Since the 2011 meltdowns at Fukushima, TEPCO has been fighting a losing battle with groundwater that flows downhill towards the sea, permeates Fukushima’s fractured reactor buildings, and contacts their melted-down nuclear fuel. Until recently, TEPCO was sucking 300-400 tons of contaminated water out of the buildings every day, adding continuously to the site’s ballooning fields of radioactive water storage tanks. The frozen barrier is one of a suite of measures intended to stem that tide. 

In September, TEPCO started operating a system of ‘subdrains’ to capture groundwater around the reactors before it enters the buildings. After months of negotiations, fishermen’s groups agreed to allow TEPCO to treat the lightly contaminated water and then discharge it to the sea. The subdrain could cut groundwater inundation of the reactor buildings in half, leaving “only” about 150 tons per day according to World Nuclear News.

The frozen barrier is a more definitive solution, intended to completely isolate the reactor buildings from groundwater by encircling them with a 1.5-kilometer-long, 30-meter-deep wall of frozen soil. It was designed by Japanese engineering and construction firm Kajima Corp., which began piecing together its infrastructure in June 2014. Since then, Kajima has perforated the ground surrounding Fukushima’s four reactors with 1571 bore holes, lined them with chiller pipes, and hooked up those pipes to refrigeration plants that pump out brine at an icy -30 degrees Celsius.

This groundwater isolation technology has been applied hundreds of times since the 1950s at mines and at deep excavations for tall buildings. But at Fukushima, it has been a magnet for scorn. The negativity stems from an understandable dearth of confidence in TEPCO and misreporting by media outlets. 

Many news outlets accidentally conflated Kajima's frozen barrier with a distinct and ill-fated TEPCO effort to freeze 5,000 to 6,000 tons of contaminated seawater in a utility trench adjacent to one of the reactors. CleanTechnica’s August 2014 report, "TEPCO Concedes Failure of Fukushima Ice Wall”, was one of many to describe the failed trench freeze as a section of the frozen barrier.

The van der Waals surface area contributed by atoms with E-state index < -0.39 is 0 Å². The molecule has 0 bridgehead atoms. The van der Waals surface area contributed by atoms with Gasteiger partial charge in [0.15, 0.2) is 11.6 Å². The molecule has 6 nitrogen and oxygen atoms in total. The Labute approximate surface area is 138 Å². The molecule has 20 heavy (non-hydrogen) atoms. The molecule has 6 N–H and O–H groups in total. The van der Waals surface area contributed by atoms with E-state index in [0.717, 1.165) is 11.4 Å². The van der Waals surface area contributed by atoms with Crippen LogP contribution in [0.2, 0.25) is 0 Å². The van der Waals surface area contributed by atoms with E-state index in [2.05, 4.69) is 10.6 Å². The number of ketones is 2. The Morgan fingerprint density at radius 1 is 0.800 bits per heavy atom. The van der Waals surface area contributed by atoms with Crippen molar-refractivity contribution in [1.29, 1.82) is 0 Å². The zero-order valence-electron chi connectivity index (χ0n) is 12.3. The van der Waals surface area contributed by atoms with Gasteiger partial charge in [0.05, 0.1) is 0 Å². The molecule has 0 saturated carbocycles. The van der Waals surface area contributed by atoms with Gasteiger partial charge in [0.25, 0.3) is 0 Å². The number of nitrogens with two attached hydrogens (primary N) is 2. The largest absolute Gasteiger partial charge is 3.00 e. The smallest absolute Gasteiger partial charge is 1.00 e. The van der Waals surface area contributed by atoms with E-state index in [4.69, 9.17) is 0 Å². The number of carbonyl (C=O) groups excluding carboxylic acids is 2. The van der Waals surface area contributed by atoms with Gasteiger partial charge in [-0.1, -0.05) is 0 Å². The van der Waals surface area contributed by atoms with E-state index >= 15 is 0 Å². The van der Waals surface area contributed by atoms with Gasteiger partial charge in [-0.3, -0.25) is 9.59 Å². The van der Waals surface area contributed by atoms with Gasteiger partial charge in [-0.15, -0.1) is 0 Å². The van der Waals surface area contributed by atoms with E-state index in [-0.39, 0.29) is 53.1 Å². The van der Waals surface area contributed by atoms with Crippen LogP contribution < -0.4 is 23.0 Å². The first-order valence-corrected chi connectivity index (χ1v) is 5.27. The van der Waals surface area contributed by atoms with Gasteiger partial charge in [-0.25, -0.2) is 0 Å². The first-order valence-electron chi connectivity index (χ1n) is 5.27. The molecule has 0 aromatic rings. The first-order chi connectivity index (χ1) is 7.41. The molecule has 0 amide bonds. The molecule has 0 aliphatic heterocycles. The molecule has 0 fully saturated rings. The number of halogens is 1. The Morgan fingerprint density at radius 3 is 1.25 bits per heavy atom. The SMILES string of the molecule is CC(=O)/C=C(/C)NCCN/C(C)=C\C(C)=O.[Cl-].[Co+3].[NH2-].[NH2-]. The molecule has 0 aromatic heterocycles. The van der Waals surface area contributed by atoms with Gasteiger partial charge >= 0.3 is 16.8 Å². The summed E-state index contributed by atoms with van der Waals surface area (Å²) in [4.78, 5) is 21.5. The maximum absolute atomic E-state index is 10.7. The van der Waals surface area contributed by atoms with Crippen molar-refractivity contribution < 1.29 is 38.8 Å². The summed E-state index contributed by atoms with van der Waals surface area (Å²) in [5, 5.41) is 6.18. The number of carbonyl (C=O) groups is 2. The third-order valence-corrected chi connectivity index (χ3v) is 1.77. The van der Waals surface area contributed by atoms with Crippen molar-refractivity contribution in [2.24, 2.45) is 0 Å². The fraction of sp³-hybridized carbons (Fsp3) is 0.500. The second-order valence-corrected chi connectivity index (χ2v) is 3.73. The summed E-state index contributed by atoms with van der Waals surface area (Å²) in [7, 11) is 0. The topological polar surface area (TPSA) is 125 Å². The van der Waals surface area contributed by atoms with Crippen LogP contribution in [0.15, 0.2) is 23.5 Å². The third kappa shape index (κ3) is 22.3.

And this confusion persists. Al Jazeera opined in March that the frozen barrier had “turned out to be another of the cleanup’s dramatically costly and utterly ineffective schemes.” It is also one of many new outlets to erroneously assert that Kajima's design was beyond the scale or applications of prior frozen walls.

The U.S. national labs’ analysis is as complimentary of Kajima’s design as the media’s opinions have been skeptical. According to Looney, their report found that Kajima’s design is “within the envelope of experience for successful barriers.” The team identified installations larger than Kajima’s design, such as a 3.66-km-long freeze wall at an open pit gold mine in Ontario that was four times deeper than Fukushima's, as well as urban projects that had more buried structures to work around (or through) than is the case at Fukushima. 

Site-specific analysis by Looney et al, meanwhile, projects that the freezing energy to be deployed by Kajima’s system will be equal to the task of managing Fukushima’s hydrological conditions. That finding is affirmed by initial testing of about 60 meters of the barrier in May 2015; the ground chilled as predicted.

The national labs study did identify small areas that could potentially resist freezing. But it also identified 10 to 12 available fixes, and also concluded that small leaks would be of little consequence given the suite of other groundwater control systems TEPCO has in place. “The goal of the barrier is to minimize flow to the reactors. You don’t actually need 100 percent effectiveness to reach that goal,” says Looney. 

While skepticism over the barrier’s water-stopping capability reigns in the popular media, Japanese regulators have been fretting over whether it might prove overly effective. Japan’s Nuclear Regulation Authority (NRA) has been holding back TEPCO from beginning the freeze while it assesses the risk of groundwater levels plummeting within the perimeter as the freeze kicks in, drawing highly radioactive water out of the reactors and contaminating the soil below.